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Azerbaijan's Defense Ministry Has Threatened A Missile Attack On A Nuclear Power Plant In Armenia

Azerbaijan's Defense Ministry Has Threatened A Missile Attack On A Nuclear Power Plant In Armenia

Azerbaijan can launch a high-precision missile attack on the Metsamor nuclear power plant in Armenia if Yerevan decides to fire at the strategic facilities of Azerbaijan, the head of the press service of the Azerbaijani Defense Ministry, Colonel Vagif Dargyakhly, said.

"The Armenian side should not forget that the latest missile systems available in our army are capable of striking the Metsamor nuclear power plant with high accuracy, and this will turn into a huge tragedy for Armenia," Dargyakhly said, commenting on the Armenian side's threats to strike the Mingechevir reservoir in Azerbaijan. The statement was made against the background of the escalation on the Armenian-Azerbaijani border.

Clashes on the border of Armenia and Azerbaijan

The clashes that started on July 12 on the Armenian-Azerbaijani border continued for three days in the neighboring regions of Tovuz (Azerbaijan) and Tavush (Armenia), which also border Georgia and are located several hundred kilometers from the unrecognized Nagorno-Karabakh, where the situation remained calm.

According to the Azerbaijani side, 11 Azerbaijani soldiers were killed. The Armenian side declared four dead and, according to updated data, twenty wounded.

Azerbaijan and Armenia blame each other for the attacks. In particular, Armenian President Armen Sargsyan called Azerbaijan's actions "a blatant attempt at military aggression."

For his part, Azerbaijani President Ilham Aliyev said last Wednesday, July 15, that it did not make sense for his country to initiate military actions on the border with Armenia.

Aliev presented the following picture of what happened: "on July 12, the Armenian armed forces shelled the positions of the Azerbaijani army in the Tovuz district with artillery. As a result of this unexpected strike, our soldiers were killed, and there are wounded." The President stressed that in connection with the incident, he instructed the armed forces of Azerbaijan "to strike the enemy so that he could not forget about it for a long time."

Several countries and international organizations expressed concern about the situation on the Armenian-Azerbaijani border and called on the parties to engage in dialogue. The Russian Foreign Ministry said it is ready to assist Baku and Yerevan to stabilize the situation.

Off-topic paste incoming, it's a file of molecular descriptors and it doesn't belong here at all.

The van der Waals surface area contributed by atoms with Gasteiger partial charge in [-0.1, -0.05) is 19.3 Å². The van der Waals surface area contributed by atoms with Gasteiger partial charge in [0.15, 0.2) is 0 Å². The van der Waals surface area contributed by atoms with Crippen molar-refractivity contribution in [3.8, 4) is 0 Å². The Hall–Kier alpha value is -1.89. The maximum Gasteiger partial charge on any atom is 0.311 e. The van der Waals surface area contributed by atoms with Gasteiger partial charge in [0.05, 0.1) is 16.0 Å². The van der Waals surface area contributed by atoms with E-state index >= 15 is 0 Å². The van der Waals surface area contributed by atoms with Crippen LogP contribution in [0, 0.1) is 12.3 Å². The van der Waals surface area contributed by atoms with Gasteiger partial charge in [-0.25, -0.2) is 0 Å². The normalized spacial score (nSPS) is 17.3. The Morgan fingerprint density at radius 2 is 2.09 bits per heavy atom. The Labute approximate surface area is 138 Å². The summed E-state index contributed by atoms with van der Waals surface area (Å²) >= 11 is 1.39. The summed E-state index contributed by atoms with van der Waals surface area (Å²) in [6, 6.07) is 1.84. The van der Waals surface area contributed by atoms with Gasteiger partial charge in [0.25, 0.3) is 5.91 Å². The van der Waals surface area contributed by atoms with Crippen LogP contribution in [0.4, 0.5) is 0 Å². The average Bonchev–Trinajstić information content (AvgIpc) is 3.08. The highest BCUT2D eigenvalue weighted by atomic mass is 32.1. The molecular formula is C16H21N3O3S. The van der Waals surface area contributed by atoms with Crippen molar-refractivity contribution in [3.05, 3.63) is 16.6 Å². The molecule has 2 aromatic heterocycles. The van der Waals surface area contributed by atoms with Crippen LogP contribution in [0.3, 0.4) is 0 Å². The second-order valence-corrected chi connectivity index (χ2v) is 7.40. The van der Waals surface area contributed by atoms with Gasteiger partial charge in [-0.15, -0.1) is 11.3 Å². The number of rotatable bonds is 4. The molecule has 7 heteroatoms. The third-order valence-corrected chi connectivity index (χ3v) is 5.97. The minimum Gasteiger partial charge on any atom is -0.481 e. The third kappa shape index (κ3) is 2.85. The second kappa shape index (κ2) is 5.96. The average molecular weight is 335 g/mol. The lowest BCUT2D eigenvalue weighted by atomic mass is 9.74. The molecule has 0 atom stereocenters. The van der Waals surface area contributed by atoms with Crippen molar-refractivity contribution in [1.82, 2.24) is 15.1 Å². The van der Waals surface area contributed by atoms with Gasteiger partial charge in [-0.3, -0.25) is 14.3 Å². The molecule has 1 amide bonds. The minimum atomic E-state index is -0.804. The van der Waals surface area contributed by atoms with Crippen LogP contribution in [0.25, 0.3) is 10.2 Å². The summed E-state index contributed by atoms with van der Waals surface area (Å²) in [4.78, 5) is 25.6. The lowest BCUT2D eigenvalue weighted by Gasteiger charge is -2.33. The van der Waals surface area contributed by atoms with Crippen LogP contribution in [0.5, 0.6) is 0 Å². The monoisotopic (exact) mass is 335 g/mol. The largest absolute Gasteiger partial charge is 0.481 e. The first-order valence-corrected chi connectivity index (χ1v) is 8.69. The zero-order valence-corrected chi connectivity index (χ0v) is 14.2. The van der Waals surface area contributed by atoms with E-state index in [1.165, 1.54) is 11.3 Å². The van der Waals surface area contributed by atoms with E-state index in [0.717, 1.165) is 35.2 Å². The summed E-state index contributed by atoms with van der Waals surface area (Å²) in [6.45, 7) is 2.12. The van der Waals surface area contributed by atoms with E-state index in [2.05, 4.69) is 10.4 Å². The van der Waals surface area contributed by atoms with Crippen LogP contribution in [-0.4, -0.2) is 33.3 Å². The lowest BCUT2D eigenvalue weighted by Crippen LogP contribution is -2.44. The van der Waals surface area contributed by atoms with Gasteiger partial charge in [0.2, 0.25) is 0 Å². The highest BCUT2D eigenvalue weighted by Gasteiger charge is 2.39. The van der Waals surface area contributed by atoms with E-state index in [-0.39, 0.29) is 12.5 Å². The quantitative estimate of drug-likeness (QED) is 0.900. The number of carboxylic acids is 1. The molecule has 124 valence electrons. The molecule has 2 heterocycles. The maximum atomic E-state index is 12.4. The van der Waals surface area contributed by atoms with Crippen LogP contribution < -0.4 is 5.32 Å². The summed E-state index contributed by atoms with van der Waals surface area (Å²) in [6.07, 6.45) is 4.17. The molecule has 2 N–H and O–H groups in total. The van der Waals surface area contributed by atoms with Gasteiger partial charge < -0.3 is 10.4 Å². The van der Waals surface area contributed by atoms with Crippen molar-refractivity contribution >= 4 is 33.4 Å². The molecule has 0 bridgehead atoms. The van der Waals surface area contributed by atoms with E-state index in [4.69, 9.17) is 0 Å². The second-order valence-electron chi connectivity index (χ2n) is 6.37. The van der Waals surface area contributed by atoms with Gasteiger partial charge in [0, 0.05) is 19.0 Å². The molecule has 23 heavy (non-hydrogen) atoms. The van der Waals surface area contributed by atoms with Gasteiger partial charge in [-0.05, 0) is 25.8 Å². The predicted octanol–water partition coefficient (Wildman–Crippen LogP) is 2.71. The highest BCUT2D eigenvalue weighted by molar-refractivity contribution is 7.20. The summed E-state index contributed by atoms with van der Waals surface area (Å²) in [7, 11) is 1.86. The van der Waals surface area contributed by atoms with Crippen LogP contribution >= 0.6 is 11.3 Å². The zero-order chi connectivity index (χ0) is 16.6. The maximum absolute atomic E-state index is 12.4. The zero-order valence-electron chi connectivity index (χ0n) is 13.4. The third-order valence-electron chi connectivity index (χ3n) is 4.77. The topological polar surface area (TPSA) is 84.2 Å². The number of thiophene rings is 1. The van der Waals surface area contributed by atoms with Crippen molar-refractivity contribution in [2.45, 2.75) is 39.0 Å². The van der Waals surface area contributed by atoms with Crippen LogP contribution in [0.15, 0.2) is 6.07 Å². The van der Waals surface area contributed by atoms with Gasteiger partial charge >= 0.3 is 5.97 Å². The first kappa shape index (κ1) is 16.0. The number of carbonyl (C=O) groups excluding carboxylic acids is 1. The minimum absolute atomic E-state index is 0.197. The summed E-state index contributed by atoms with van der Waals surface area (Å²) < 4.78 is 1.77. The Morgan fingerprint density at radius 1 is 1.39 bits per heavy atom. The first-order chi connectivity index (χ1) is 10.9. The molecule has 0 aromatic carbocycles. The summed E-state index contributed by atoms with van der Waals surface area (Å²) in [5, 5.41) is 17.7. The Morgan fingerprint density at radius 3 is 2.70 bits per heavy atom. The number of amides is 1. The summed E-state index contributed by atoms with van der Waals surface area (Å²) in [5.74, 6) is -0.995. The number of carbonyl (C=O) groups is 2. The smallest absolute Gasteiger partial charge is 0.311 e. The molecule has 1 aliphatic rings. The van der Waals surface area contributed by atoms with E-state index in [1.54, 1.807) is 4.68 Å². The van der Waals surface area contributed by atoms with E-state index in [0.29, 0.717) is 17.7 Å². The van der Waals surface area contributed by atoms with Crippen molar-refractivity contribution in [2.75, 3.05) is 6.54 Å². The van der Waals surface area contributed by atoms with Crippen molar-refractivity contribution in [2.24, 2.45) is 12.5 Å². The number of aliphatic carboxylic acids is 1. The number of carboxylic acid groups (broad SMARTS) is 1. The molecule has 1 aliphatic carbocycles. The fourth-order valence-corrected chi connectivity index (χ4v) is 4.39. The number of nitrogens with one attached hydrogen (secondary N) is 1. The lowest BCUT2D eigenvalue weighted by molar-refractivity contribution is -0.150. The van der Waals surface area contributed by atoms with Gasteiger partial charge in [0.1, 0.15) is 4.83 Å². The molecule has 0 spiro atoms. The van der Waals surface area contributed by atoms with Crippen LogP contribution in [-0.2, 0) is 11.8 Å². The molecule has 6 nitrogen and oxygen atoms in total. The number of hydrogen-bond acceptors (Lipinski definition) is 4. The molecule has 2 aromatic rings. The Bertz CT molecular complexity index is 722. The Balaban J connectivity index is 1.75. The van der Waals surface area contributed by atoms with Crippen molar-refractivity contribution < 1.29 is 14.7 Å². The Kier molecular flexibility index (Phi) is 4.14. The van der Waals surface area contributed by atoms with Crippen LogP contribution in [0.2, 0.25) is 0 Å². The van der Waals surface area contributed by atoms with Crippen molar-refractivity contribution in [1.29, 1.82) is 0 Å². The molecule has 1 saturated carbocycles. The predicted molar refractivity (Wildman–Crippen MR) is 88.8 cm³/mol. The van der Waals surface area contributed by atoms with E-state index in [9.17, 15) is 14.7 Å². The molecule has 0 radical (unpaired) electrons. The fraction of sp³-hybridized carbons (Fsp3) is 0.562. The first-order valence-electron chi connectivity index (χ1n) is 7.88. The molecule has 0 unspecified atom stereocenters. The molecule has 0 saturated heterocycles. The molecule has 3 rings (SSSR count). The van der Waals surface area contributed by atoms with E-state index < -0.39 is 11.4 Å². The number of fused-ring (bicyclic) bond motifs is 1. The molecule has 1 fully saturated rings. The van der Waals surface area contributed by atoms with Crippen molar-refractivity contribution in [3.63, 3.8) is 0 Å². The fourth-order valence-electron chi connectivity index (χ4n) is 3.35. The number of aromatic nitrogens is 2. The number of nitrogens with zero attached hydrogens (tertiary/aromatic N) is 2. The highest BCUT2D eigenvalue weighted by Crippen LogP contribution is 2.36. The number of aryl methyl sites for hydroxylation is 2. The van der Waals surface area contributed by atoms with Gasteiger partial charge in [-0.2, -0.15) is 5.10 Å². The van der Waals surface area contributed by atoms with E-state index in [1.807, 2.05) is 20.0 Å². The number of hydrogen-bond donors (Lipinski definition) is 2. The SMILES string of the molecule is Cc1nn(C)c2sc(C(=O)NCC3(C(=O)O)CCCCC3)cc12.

On July 15, there was a lull in the tension zone on the Armenian-Azerbaijani border. On July 16, in the morning, the Armenian Defense Ministry announced an attempt of sabotage from the Azerbaijani side and artillery attacks on Armenian villages on the border with Azerbaijan.

For its part, the Azerbaijani defense Ministry called the statements of the Armenian side disinformation and announced new attacks on Azerbaijani villages on the border with Armenia.

Yerevan reported losses on the part of the Azerbaijani military. This information was also denied in Baku.

The Nagorno-Karabakh conflict

In the early 1990s, Azerbaijan lost control over the territory of Nagorny Karabakh and seven districts as a result of the conflict with the Armenian population of the region and Armenia.

The ceasefire between Armenia and the self-proclaimed Nagorno-Karabakh Republic on the one hand and Azerbaijan on the other was established in May 1994.

Currently, the negotiation process is being mediated by the OSCE Minsk Group, which was established in 1992 to find a peaceful settlement of the Nagorno-Karabakh conflict. It includes Armenia, Azerbaijan, Belarus, Finland, Germany, Italy, Sweden, and Turkey. The group is co-chaired by Russia, France, and the United States.

Azerbaijan does not consider the self-proclaimed Nagorno-Karabakh Republic a party to the conflict and refuses to negotiate with it.